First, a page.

Students often lose points on exams simply because they do not read the question carefully. When solving a problem the first thing that you should do is to identify the quantity for which you are looking. Do not stop working until you have found that quantity. Since math uses a very precise language, it is also easy to misread a question. If you rush through a question, you could easily misread the square of x as the square root of x, but these will produce very different results. Remember that you won't get many points if you do not answer the question that was asked.
Move your pencil.
Many math problems can't be solved in your head. You have to reorganize the information before you will see the solution. Try writing the given information in a different form (a list, a table, a picture, etc.). Often you will find that when your pencil starts to move your mind will follow.
Manage your time.
Time management is critical. If you have one hour to complete a one-hundred point exam, then a pace of two points per minute will enable you to complete the exam and still leave ten minutes to check your answers. So you want to spend about ten minutes on a twenty point question, five minutes on a ten point question, etc. This is only a rough guide - many problems will require eother more or less time than this rule suggests - but it gives you a framework for assessing your progress.
Don't forget to keep breathing deeply and slowly. Relaxation is important for your concentration. Be aware of your physical reactions to the experience of taking an exam, and try not to let them interfere with your work.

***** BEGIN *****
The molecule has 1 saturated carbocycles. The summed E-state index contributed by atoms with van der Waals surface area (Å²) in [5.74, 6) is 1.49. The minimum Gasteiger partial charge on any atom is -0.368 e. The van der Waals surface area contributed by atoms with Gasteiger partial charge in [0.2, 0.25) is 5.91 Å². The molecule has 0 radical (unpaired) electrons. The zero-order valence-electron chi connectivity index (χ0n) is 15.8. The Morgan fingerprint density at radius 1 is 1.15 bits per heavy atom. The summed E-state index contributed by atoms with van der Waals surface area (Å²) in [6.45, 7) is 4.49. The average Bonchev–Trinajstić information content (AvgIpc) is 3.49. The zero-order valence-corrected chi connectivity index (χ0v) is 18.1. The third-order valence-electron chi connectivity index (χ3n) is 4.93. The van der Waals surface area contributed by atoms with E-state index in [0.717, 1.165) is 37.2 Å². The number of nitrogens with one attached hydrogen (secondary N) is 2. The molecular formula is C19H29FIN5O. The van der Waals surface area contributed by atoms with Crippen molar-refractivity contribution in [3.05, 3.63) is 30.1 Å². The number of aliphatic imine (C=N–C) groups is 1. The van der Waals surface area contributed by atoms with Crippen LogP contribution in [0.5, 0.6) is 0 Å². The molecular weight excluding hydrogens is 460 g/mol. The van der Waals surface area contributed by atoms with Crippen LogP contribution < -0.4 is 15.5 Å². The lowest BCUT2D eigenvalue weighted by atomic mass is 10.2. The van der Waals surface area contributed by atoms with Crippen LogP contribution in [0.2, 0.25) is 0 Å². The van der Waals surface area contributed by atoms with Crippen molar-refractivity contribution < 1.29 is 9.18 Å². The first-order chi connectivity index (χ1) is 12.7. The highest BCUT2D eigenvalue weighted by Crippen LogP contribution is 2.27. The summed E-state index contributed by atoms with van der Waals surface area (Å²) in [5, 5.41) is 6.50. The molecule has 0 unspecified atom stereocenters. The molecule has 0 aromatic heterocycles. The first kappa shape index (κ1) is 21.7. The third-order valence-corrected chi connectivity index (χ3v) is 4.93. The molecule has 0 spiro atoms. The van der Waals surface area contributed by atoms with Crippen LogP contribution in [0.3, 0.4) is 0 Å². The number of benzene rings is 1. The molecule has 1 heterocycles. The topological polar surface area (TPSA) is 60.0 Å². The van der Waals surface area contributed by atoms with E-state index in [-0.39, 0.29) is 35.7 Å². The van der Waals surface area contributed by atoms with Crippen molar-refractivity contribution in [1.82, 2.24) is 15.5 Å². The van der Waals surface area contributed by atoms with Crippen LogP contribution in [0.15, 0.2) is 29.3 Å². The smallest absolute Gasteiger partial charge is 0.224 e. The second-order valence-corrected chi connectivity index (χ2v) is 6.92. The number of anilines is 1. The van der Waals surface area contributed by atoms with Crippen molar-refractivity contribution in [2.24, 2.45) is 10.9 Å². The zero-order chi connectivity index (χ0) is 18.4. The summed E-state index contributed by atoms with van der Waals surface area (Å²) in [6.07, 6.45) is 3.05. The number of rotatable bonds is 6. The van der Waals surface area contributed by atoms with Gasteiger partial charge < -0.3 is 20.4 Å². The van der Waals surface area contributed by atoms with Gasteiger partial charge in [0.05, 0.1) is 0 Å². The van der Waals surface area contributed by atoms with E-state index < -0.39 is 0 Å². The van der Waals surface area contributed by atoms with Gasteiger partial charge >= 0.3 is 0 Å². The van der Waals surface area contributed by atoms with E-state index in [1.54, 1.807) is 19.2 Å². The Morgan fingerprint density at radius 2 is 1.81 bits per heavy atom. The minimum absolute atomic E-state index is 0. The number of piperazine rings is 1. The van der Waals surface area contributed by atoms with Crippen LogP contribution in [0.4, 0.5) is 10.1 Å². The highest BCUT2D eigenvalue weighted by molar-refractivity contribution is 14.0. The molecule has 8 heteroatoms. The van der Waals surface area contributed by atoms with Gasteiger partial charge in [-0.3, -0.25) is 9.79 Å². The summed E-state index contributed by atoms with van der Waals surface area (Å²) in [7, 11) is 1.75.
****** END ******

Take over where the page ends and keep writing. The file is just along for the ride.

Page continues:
Check your answers.
Whenever possible, verify your conclusions. Sometimes this only requires substituting your solution into the original question, and other times it requires checking every step. Knowing that you have successfully completed a problem will free your mind to move onto new challenges.
Be careful changing answers.
It is common for students to second-guess themselves, erase their work, and either replace it with incorrect work or leave the problem blank. Having any answer is at least as good as leaving it blank, and if your mistake was small and near the end of the process it might be worth nearly all of the points. So even if you have determined that your answer is incorrect, follow this simple rule - don't change an answer until you are sure you have something better to replace it with.
Use the full time.
Just because you finish the exam early doesn't mean you have to turn it in. Time is a precious resource when taking exams, so you should use it all. You'll never have those particular minutes back. Re-read the exam and make sure that you answered the questions which were asked. Re-check any answers that can be checked, and re-work those that can't. Remember that an exam isn't a race - there aren't any prizes for finishing early.